Like the best of entertainment, this movie mixes comedy and tragedy. There is a lot of resonance here with the less than admirable attitudes some people have towards those they assume to be less than themselves. The slapstick makes you laugh, but the movie also makes you think...
26. Vonnie Hughes
Easy to see the parallels between Toons and fairy tales. Violent, written for entertainment, loaded with metaphors.
C Smith
27. C12VT
Though I think it's a lot less intentional than in WFRR, a lot of kids' movies and shows raise questions along these lines. Like in Toy Story - all the toys are so happy to belong to Andy, find fulfillment in belonging to a kid, etc. Then there are all the "talking animal" type shows. If your pet dog is actually as sentient and sapient as you are, is it ethical to keep it as a pet?
28. mirana
Roger Rabbit is a brilliant, brilliant film and I honestly can't figure out how the hell they pulled off the licenses AND the leeway to use them in such a dark, violent way.
John C. Bunnell
29. JohnCBunnell
This article puts me in mind of two very different yet equally striking works of fanfiction, both of which explore(d) -- to varying degrees, and with a considerable amount of multi-toned humor along the way -- the ethics and psychological dimensions of Toons interacting with the "real world".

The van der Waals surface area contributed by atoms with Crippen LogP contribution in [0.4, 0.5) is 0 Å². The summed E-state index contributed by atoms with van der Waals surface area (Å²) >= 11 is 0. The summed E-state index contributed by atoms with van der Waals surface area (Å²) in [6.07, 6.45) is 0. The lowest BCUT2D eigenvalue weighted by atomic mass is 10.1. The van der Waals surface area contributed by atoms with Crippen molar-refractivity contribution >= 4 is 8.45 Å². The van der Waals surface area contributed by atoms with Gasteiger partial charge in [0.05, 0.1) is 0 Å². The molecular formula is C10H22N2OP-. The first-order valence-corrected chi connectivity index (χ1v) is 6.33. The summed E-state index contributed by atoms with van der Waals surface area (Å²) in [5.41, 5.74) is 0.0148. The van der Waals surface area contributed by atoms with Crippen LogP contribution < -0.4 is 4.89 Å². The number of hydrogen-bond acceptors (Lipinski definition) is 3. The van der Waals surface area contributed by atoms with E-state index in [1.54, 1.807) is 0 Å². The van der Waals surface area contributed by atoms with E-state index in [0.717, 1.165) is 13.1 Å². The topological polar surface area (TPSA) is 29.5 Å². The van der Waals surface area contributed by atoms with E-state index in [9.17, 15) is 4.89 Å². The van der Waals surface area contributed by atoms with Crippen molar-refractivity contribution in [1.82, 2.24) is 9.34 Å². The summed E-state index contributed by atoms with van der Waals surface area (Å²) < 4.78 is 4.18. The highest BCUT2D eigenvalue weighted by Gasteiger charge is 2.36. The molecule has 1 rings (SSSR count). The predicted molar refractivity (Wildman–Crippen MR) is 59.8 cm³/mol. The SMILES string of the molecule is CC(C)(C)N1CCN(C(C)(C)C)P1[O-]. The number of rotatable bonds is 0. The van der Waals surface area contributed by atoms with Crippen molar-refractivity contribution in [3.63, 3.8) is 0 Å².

One of these originated on the GEnie online service -- a competitor of Prodigy and CompuServe in the pre-Web era -- as a sprawling, multi-threaded, group-written epic titled variously "Carrot Juice, Earl Grey, Hot", or "Bugs Bunny vs. the Borg". Nominally a direct sequel/parody to ST:TNG's "The Best of Both Worlds", it initially focused on the classic Merrie Melodies characters but eventually expanded to include nearly every kids' cartoon character known to man at one point or another. "Carrot Juice, Earl Grey, Hot" is unique, in large part because the GEnie message board structure was unusually well suited to a very particular sort of collaborative storytelling. Regrettably, the last I looked the only online source of the text lies in the depths of the Wayback Machine.